The ‘Legitimacy of Lycra’ debate is, much like a old pair of cycling shorts, a well worn one. Ever more so when the question is applied to commuting. It’s relatively easy to justify the adoption of figure hugging sportswear when going on an extended ride at the weekend but can it really be condoned for a short trip to work?
I cycle to work every day and yes, I wear lycra whilst doing it. I find it better to wear cycle-specific clothing for my ride and then change into workwear – most of which I keep at the office anyway. This allows me to feel like I’m getting good use out of all my cycle kit, keep my ‘off-the-bike’ clothes washing to a reasonable level and – through the use of padded shorts – keep things running smoothly undercarriage-wise. Even in the height of summer though, I wear a pair of baggy shorts over the top for town-riding. It seems to be the decent thing to do.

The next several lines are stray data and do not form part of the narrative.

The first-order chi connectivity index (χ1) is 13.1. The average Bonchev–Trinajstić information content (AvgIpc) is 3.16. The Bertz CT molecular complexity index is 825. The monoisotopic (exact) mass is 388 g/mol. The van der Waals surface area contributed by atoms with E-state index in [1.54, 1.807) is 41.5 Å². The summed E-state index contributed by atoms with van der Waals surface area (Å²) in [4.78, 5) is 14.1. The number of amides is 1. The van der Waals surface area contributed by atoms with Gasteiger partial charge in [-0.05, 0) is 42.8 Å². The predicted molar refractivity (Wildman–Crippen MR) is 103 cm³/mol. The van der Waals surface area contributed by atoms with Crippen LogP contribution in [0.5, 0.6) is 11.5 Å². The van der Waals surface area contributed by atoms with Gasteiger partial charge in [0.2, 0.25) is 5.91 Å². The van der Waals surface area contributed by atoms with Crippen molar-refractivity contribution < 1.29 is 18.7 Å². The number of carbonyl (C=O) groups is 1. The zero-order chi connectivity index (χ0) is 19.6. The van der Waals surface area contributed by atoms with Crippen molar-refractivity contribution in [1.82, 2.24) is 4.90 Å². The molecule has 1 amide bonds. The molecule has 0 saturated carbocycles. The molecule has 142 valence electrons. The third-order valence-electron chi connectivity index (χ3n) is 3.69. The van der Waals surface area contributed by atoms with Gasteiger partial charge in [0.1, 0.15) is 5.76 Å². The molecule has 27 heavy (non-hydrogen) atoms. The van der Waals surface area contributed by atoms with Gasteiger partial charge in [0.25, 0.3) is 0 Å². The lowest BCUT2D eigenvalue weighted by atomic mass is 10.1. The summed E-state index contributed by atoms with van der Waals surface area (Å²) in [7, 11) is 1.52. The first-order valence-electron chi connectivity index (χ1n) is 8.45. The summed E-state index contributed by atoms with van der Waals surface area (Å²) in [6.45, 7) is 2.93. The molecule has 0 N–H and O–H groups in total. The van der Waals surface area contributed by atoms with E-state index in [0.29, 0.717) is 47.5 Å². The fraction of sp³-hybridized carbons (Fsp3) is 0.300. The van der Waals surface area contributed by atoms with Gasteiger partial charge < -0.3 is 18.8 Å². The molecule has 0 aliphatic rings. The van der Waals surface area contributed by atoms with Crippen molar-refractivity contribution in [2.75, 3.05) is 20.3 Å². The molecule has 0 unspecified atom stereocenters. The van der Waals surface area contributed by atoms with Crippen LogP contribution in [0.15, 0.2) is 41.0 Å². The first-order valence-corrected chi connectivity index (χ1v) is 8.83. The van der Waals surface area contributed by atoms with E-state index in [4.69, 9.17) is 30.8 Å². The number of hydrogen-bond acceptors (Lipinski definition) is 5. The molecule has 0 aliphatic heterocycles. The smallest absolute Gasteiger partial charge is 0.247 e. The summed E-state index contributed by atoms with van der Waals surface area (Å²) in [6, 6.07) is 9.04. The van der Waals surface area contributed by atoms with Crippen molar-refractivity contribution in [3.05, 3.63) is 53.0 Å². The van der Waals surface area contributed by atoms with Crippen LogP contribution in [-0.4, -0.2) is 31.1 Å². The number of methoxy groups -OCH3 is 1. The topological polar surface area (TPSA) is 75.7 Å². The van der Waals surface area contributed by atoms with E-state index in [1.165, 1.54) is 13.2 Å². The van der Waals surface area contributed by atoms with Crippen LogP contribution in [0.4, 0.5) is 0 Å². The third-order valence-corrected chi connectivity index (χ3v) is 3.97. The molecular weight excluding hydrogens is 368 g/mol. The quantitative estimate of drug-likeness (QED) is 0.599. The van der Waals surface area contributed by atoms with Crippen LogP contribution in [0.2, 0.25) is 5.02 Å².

I do see plenty of exposed-Lycra warriors (some leaving less to the imagination than the Gerard Butler & Co. in the Greek underpant epic “300”) plying their sleek yet lumpy way through the mean streets of London in all weathers. Something I wouldn’t give a second thought about in a cycle cafe on a Saturday morning makes me feel incredibly self-conscious in the city. Maybe it’s the fact that I often to start or end my day with the school-run..
The recent appearance of all sorts of ‘urban ride wear’ seeks to address some of the issues outlined above but the padded shorts part seems to be more difficult to get right than merino T’s and rain-jackets. I’ve tried a couple of pairs of ‘commuter jeans’ but I really wouldn’t want to have to do anything regular comprising more than a trip to the corner shop on them. So I stick with padded shorts. And until recently that has meant bibshorts.